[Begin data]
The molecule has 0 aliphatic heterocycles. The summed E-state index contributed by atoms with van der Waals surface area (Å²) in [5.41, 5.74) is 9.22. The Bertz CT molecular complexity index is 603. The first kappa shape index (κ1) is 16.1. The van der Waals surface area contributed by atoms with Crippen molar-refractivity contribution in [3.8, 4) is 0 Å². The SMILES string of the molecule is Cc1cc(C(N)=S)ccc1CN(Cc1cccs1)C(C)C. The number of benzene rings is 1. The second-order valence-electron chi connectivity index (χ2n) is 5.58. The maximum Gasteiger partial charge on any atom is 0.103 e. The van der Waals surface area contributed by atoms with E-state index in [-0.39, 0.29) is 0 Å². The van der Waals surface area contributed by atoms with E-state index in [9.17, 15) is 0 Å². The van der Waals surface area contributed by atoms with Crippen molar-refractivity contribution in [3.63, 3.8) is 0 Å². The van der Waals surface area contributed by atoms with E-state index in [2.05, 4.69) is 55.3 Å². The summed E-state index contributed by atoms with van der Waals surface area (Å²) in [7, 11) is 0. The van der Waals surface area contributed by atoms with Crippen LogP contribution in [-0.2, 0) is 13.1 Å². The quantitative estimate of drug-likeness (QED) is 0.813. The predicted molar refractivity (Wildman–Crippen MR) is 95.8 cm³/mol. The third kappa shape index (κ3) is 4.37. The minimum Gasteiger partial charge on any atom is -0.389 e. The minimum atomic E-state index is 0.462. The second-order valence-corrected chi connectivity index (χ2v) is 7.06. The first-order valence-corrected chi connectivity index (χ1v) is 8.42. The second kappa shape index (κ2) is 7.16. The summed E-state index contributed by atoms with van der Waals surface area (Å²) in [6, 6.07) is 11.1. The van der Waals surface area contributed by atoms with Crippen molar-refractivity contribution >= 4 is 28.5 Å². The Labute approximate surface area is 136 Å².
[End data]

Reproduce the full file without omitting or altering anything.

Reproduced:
The molecule has 0 aliphatic heterocycles. The summed E-state index contributed by atoms with van der Waals surface area (Å²) in [5.41, 5.74) is 9.22. The Bertz CT molecular complexity index is 603. The first kappa shape index (κ1) is 16.1. The van der Waals surface area contributed by atoms with Crippen molar-refractivity contribution in [3.8, 4) is 0 Å². The SMILES string of the molecule is Cc1cc(C(N)=S)ccc1CN(Cc1cccs1)C(C)C. The number of benzene rings is 1. The second-order valence-electron chi connectivity index (χ2n) is 5.58. The maximum Gasteiger partial charge on any atom is 0.103 e. The van der Waals surface area contributed by atoms with E-state index in [-0.39, 0.29) is 0 Å². The van der Waals surface area contributed by atoms with E-state index in [9.17, 15) is 0 Å². The van der Waals surface area contributed by atoms with Crippen molar-refractivity contribution in [3.63, 3.8) is 0 Å². The van der Waals surface area contributed by atoms with E-state index in [2.05, 4.69) is 55.3 Å². The summed E-state index contributed by atoms with van der Waals surface area (Å²) in [7, 11) is 0. The van der Waals surface area contributed by atoms with Crippen LogP contribution in [-0.2, 0) is 13.1 Å². The quantitative estimate of drug-likeness (QED) is 0.813. The predicted molar refractivity (Wildman–Crippen MR) is 95.8 cm³/mol. The third kappa shape index (κ3) is 4.37. The minimum Gasteiger partial charge on any atom is -0.389 e. The minimum atomic E-state index is 0.462. The second-order valence-corrected chi connectivity index (χ2v) is 7.06. The first-order valence-corrected chi connectivity index (χ1v) is 8.42. The second kappa shape index (κ2) is 7.16. The summed E-state index contributed by atoms with van der Waals surface area (Å²) in [6, 6.07) is 11.1. The van der Waals surface area contributed by atoms with Crippen molar-refractivity contribution >= 4 is 28.5 Å². The Labute approximate surface area is 136 Å².